A federal judge for the district of Colorado issued a temporary restraining order (TRO) against the Denver Police Department (DPD) on Friday.
The TRO was issued in response to a complaint filed by four Denver residents on Thursday. The four have participated in protests in Denver following the May 25 death of George Floyd in Minneapolis at the hands of police. The complaint alleges the DPD has violated their Fourth Amendment right against excessive force and their First Amendment right of free speech. They specifically cite the use of “pepper spray, pepper balls, rubber bullets, flashbang grenades, and tear gas to punish plaintiffs for demonstrating against police brutality.”
In addressing the protestors’ claims, Judge R. Brooke Jackson noted that the behaviors of some police officers in Denver and across the nation “against peaceful protesters … have been disgusting.” Examining the wealth of video and eyewitness evidence, Jackson found a strong likelihood that the DPD did violate the plaintiffs’ First and Fourth Amendment rights. In addition, he found that “irreparable harm” would result if immediate relief were not issued to the plaintiffs, as the protests are ongoing and continued use of chemical agents and non-lethal projectiles will have the effect of “chill[ing] and outright den[ying] … plaintiffs’ speech.”
Jackson did note that limiting officers’ options could theoretically limit their ability to defend themselves, but he also pointed out the range of other non-lethal options officers have, including tasers. “The unlikelihood of such harm to officers is outweighed by the very real harm that has already been caused to plaintiffs,” he determined. He also acknowledged that there could be an increase in property damage but found that the harm to protesters outweighed the threat of harm to property:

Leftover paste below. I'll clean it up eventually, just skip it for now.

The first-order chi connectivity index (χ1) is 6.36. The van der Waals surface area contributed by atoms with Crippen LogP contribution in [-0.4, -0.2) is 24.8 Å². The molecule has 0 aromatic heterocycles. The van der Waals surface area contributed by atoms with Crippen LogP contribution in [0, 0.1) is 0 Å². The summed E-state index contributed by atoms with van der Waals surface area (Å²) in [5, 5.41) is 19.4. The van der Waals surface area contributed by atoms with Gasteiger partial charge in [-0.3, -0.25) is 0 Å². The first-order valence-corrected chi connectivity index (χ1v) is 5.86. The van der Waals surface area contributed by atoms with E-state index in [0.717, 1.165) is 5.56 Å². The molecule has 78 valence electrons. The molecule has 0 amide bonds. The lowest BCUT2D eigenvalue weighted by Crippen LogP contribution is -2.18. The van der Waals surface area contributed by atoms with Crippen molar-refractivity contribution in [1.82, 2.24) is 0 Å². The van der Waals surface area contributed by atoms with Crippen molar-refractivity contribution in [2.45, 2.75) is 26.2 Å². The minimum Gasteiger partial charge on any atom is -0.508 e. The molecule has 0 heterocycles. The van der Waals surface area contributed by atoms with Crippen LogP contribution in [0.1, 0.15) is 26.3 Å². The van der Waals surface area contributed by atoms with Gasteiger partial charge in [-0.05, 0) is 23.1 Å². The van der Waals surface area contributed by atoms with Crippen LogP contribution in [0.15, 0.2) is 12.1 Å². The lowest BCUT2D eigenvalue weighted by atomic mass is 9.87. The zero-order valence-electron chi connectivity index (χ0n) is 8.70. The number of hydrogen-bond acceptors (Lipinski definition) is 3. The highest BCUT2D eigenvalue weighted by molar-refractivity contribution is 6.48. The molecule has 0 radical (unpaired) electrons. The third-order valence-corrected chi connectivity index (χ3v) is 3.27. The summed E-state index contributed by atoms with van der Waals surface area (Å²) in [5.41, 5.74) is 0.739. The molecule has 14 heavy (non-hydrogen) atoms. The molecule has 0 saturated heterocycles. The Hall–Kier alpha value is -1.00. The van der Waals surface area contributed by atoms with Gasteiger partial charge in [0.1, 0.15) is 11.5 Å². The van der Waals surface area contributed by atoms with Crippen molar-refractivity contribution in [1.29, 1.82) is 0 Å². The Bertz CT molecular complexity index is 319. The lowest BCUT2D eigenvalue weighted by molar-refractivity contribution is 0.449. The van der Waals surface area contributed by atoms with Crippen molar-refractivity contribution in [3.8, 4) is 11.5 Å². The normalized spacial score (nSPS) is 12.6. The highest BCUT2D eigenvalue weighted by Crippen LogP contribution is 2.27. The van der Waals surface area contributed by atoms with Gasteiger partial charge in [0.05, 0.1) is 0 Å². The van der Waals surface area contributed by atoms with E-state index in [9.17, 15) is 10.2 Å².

If a store’s windows must be broken to prevent a protestor’s facial bones from being broken or eye being permanently damaged, that is more than a fair trade. If a building must be graffiti-ed to prevent the suppression of free speech, that is a fair trade. The threat to physical safety and free speech outweighs the threat to property.
The TRO specifically limits the ability of DPD officers to use chemical agents and non-lethal projectiles unless an officer of the rank of Captain or higher is on the scene and orders their use in direct response to “specific acts of violence or destruction of property that the command officer has personally witnessed.” They are also enjoined from firing non-lethal projectiles into crowds, nor may they fire them at a person’s head, pelvis, or back. All officers are additionally required to have body cameras recording at all times, chemical agents may only be used after an order to disperse has been issued, and such orders must be followed by adequate time for protestors to disperse. The TRO provides that officers must allow room for protestors to leave if an order to disperse has been given, otherwise enjoining the practice of “kettling” or forcing crowds into a contained area lacking any egress.
City and county officials filed a motion to modify two parts of the judge’s TRO, to allow officers of rank of lieutenant or higher to authorize the use of chemical agents and non-lethal projectiles, and to eliminate the body camera requirement.